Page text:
Regardless of the component upgrades, he's asking for near the RRP of the current model VWR for a two year old bike. Good luck with that.
Cycle touring blog and tour journals: whispering wheels...
G'Day everyone, I have been a long time watcher here and a long time admirer of the Vivente World Randonneur and have finally got one of my own.
I have used a 2008 Cannondale Touring 2 for a while and enjoyed short touring but I have never really been comfortable on it and have wished for better brakes & lighting. I don’t know why I have waited so long, the Vivente seems like it was custom built just for me, fits like glove, rides like a dream, while I have only done 100 km so far, including 75km “ride” home the long way from shop (Glowworm, Marrickville NSW), I have not yet found anything that is not near perfect.
Thanks for all the encouragement, looking forward to some great rides. It is one of the 2013 models and the spec changes seem to have been influenced by discussions on this site.
Vivente World Randonneur by LateStarter52, on Flickr
Welcome to the wonderful world of the VWR! I love mine. If I was forced to choose only one bike to keep (because like all velominati rule followers I have more than 2 ) it would be the VWR!
The 2013 model looks like it has some good improvements. Happy cycling!
Nice bike LateStarter, you will get a lot of pleasure, I'm sure.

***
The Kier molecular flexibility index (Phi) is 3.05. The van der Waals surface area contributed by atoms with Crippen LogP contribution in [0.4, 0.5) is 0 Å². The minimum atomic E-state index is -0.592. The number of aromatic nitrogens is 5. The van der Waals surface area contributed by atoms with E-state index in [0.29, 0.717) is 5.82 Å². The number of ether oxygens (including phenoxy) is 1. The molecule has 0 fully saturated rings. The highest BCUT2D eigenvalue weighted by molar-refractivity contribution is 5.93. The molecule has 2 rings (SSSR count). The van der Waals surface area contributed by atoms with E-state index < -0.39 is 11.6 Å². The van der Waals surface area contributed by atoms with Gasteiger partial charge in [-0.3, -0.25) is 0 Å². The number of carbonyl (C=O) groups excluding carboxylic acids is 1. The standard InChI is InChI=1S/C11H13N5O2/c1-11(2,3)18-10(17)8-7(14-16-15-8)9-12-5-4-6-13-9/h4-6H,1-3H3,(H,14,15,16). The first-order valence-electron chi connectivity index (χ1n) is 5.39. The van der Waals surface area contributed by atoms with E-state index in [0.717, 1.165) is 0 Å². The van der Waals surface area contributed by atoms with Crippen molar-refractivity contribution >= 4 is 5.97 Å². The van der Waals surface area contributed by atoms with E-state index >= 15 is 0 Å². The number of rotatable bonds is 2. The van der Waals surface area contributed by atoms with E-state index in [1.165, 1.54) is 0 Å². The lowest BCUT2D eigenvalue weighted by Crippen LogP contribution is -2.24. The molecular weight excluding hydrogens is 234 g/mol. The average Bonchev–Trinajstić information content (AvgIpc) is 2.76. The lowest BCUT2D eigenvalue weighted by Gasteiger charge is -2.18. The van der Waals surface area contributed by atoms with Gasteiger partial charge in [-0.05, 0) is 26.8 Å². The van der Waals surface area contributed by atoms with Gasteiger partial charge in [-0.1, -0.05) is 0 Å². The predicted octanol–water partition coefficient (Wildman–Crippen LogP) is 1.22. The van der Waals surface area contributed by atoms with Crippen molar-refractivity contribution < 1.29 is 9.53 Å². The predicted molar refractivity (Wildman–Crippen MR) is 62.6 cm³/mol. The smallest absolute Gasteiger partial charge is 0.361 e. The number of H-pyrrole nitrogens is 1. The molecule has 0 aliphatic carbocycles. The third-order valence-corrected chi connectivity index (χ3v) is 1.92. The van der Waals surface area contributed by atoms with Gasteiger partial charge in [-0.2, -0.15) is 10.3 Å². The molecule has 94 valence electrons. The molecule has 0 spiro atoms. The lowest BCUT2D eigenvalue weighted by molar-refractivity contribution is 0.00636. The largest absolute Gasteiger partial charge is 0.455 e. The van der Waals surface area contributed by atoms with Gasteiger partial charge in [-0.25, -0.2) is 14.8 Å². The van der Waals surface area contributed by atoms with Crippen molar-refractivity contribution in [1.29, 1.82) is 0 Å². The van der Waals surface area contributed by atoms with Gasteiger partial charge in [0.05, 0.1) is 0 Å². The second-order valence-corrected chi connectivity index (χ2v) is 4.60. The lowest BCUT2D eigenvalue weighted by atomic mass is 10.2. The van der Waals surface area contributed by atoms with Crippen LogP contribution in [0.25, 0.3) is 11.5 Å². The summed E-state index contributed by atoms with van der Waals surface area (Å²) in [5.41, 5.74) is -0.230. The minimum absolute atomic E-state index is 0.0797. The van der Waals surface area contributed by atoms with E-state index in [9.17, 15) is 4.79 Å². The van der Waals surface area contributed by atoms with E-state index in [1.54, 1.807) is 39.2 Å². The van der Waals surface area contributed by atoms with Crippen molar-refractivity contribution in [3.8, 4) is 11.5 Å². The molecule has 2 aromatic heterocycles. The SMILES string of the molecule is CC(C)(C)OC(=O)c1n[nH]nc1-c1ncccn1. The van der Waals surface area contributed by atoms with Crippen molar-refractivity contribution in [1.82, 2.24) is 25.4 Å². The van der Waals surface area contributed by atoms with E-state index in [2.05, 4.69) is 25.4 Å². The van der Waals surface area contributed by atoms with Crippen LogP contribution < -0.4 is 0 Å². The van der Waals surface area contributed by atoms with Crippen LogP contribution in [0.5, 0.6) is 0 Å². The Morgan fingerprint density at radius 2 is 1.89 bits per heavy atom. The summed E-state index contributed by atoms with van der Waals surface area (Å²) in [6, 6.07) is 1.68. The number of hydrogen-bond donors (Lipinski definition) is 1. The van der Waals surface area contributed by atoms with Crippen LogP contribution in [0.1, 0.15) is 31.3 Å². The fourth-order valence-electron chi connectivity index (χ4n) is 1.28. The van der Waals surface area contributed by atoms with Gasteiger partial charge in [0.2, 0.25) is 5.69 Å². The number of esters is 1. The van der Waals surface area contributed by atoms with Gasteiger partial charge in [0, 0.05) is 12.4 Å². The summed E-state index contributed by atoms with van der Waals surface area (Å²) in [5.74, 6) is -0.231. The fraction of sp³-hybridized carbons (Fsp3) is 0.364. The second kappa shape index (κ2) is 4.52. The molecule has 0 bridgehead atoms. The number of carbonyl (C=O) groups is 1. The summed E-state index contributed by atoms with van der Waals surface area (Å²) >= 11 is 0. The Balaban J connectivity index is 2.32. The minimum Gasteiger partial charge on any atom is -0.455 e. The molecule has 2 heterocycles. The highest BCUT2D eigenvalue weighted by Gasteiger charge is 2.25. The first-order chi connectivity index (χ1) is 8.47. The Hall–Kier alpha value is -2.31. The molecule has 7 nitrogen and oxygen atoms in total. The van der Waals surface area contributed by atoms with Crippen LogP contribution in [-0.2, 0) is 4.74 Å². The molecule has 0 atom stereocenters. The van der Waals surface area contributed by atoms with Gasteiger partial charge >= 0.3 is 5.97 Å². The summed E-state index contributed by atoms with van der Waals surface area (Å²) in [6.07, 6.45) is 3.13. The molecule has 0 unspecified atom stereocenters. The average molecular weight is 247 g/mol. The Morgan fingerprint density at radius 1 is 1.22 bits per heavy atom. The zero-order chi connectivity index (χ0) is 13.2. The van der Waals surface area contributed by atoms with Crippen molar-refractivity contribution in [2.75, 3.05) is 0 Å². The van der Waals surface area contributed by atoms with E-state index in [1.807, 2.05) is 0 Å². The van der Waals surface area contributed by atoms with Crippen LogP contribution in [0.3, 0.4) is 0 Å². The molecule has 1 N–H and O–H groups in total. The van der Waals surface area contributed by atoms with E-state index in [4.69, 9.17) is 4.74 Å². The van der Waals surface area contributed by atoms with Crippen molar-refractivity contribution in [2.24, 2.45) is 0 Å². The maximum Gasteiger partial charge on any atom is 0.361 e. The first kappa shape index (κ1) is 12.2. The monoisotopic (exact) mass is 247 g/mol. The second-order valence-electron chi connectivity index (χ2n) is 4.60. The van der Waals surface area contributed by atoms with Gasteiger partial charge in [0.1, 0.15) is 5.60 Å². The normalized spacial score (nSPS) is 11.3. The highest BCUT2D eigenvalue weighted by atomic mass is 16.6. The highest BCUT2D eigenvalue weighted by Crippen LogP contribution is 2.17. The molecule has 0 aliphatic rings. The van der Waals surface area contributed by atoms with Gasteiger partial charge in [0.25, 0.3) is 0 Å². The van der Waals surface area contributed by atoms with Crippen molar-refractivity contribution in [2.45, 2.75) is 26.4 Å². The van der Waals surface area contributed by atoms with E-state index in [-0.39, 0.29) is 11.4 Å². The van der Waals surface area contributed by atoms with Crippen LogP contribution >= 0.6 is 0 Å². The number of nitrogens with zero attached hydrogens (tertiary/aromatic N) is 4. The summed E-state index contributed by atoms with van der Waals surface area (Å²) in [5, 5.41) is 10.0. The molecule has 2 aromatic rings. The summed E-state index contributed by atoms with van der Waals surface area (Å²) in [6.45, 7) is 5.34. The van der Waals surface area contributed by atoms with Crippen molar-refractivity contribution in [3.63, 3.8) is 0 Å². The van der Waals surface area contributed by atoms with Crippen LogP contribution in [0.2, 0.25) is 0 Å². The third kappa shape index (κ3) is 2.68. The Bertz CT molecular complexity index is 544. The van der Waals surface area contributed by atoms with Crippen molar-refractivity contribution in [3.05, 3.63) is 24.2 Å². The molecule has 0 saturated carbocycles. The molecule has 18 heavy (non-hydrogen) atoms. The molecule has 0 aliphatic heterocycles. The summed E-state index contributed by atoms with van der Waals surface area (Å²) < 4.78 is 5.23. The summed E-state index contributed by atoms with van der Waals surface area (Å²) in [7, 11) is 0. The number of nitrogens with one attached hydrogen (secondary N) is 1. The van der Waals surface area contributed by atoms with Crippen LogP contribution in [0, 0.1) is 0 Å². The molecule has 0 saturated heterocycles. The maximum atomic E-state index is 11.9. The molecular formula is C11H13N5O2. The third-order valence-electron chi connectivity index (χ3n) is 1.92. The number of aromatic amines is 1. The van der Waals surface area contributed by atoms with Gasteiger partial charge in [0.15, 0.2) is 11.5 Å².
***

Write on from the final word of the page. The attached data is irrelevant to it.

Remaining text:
I finished up removing the centre stand and bought a side activating one that fits in the same place. Sounds silly but my bike fell over twice off the centre stand due to overbalancing.
I was tempted to cut the stand down, but that makes the base even narrower than existing. This won't suit every one but works for me.
Mind you it is probably due to the gear I carry, but the point of balance was pretty fine. All ok now though even packed up.
My thoughts too.
The new model looks very nice. I much prefer the more subdued top tube logo and paintwork on the 2013 compared to mine.
Congratulations on a smart bike choice. They might be a bit heavy but they are vastly more comfortable than any carbon or aluminium bike I've ever owned. Durable, reliable, versatile, excellent value for money. What more could anyone want?
Its good to know Noel listens and responds to customer input. He's giving us what we want not what he thinks we need.
Is that seat angle comfortable for you? I tilt mine back in the opposite direction.
Noel is very much aware that to keep this bike a favourite within this niche it needs to constantly be improved and tweaked based on customer feedback, his own personal experiences and market developments.
I reckon he's doing a good job too! I've sent him plenty of questions and comments over the past year and he's always open to suggestions or feedback.
My website has probably resulted in the sale of a few dozen VWRs since I put my review up last year, I've received a number of emails and comments from people who bought it after reading my website. Pretty happy to support a local company that does it's bets to provide a high quality product. IMO it's the best designed and best value off-the-shelf touring/commuting bike you can buy in the world. If I could have only one bike, it would be the VWR too.
Check out my practical cycling and cycle touring website: VELOPHILE AUSTRALIA
The 2013 have a "MassLoad" stand on all models rather than the Pletscher of some 2012 models. I don't know if it is better for your heavy loaded purposes but it seems very stable, is height adjustable without cutting, the legs spread a reasonable distance and have little feet that point out to give it even more stability.
And I agree Tim & elStado , the VWR seems like a very good all round bike for me anyway as I don't intend to race anywhere.
Last edited by LateStarter on Thu Mar 14, 2013 2:41 pm, edited 3 times in total.